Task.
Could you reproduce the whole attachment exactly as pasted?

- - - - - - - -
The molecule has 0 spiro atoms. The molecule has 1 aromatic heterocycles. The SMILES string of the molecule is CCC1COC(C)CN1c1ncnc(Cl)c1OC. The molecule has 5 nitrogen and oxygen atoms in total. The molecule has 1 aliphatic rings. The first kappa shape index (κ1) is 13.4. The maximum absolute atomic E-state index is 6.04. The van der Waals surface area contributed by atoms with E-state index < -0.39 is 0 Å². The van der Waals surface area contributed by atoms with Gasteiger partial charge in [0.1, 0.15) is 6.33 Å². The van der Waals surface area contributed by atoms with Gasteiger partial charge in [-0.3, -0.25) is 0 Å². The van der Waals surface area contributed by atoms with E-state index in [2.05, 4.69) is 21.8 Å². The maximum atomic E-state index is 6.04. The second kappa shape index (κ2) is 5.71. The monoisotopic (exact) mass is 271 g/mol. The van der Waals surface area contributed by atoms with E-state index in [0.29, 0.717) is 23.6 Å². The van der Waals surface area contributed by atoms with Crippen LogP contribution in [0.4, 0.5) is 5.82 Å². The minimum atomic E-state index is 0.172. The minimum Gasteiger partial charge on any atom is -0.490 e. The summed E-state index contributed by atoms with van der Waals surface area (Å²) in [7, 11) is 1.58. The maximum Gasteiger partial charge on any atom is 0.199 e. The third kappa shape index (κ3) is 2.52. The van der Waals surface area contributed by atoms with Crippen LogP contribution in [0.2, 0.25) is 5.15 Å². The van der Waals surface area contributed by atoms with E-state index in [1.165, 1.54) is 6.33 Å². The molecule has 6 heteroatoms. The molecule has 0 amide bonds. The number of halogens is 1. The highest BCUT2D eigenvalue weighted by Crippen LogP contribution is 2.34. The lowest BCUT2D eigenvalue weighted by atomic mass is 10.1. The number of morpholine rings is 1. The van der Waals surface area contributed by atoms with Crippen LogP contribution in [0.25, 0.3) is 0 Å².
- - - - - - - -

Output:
The molecule has 0 spiro atoms. The molecule has 1 aromatic heterocycles. The SMILES string of the molecule is CCC1COC(C)CN1c1ncnc(Cl)c1OC. The molecule has 5 nitrogen and oxygen atoms in total. The molecule has 1 aliphatic rings. The first kappa shape index (κ1) is 13.4. The maximum absolute atomic E-state index is 6.04. The van der Waals surface area contributed by atoms with E-state index < -0.39 is 0 Å². The van der Waals surface area contributed by atoms with Gasteiger partial charge in [0.1, 0.15) is 6.33 Å². The van der Waals surface area contributed by atoms with Gasteiger partial charge in [-0.3, -0.25) is 0 Å². The van der Waals surface area contributed by atoms with E-state index in [2.05, 4.69) is 21.8 Å². The maximum atomic E-state index is 6.04. The second kappa shape index (κ2) is 5.71. The monoisotopic (exact) mass is 271 g/mol. The van der Waals surface area contributed by atoms with E-state index in [0.29, 0.717) is 23.6 Å². The van der Waals surface area contributed by atoms with Crippen LogP contribution in [0.4, 0.5) is 5.82 Å². The minimum atomic E-state index is 0.172. The minimum Gasteiger partial charge on any atom is -0.490 e. The summed E-state index contributed by atoms with van der Waals surface area (Å²) in [7, 11) is 1.58. The maximum Gasteiger partial charge on any atom is 0.199 e. The third kappa shape index (κ3) is 2.52. The van der Waals surface area contributed by atoms with Crippen LogP contribution in [0.2, 0.25) is 5.15 Å². The van der Waals surface area contributed by atoms with E-state index in [1.165, 1.54) is 6.33 Å². The molecule has 6 heteroatoms. The molecule has 0 amide bonds. The number of halogens is 1. The highest BCUT2D eigenvalue weighted by Crippen LogP contribution is 2.34. The lowest BCUT2D eigenvalue weighted by atomic mass is 10.1. The number of morpholine rings is 1. The van der Waals surface area contributed by atoms with Crippen LogP contribution in [0.25, 0.3) is 0 Å².